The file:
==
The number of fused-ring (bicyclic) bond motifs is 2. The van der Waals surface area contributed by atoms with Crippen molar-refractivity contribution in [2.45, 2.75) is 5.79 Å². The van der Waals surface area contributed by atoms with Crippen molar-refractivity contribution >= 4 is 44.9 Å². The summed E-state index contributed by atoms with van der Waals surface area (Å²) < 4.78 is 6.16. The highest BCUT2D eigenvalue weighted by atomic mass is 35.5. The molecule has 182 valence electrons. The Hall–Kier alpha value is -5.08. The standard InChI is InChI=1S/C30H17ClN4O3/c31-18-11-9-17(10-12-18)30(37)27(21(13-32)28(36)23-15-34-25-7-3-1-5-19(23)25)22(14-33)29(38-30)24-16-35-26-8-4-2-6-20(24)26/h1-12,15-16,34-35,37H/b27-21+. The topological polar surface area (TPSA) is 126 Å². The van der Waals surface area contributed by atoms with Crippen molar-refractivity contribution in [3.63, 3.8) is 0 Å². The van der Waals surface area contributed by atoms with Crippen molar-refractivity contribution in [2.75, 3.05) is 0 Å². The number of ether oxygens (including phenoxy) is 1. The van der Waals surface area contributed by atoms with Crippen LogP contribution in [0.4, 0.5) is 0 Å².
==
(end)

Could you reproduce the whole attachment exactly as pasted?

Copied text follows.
The number of fused-ring (bicyclic) bond motifs is 2. The van der Waals surface area contributed by atoms with Crippen molar-refractivity contribution in [2.45, 2.75) is 5.79 Å². The van der Waals surface area contributed by atoms with Crippen molar-refractivity contribution >= 4 is 44.9 Å². The summed E-state index contributed by atoms with van der Waals surface area (Å²) < 4.78 is 6.16. The highest BCUT2D eigenvalue weighted by atomic mass is 35.5. The molecule has 182 valence electrons. The Hall–Kier alpha value is -5.08. The standard InChI is InChI=1S/C30H17ClN4O3/c31-18-11-9-17(10-12-18)30(37)27(21(13-32)28(36)23-15-34-25-7-3-1-5-19(23)25)22(14-33)29(38-30)24-16-35-26-8-4-2-6-20(24)26/h1-12,15-16,34-35,37H/b27-21+. The topological polar surface area (TPSA) is 126 Å². The van der Waals surface area contributed by atoms with Crippen molar-refractivity contribution in [3.63, 3.8) is 0 Å². The van der Waals surface area contributed by atoms with Crippen molar-refractivity contribution in [2.75, 3.05) is 0 Å². The number of ether oxygens (including phenoxy) is 1. The van der Waals surface area contributed by atoms with Crippen LogP contribution in [0.4, 0.5) is 0 Å².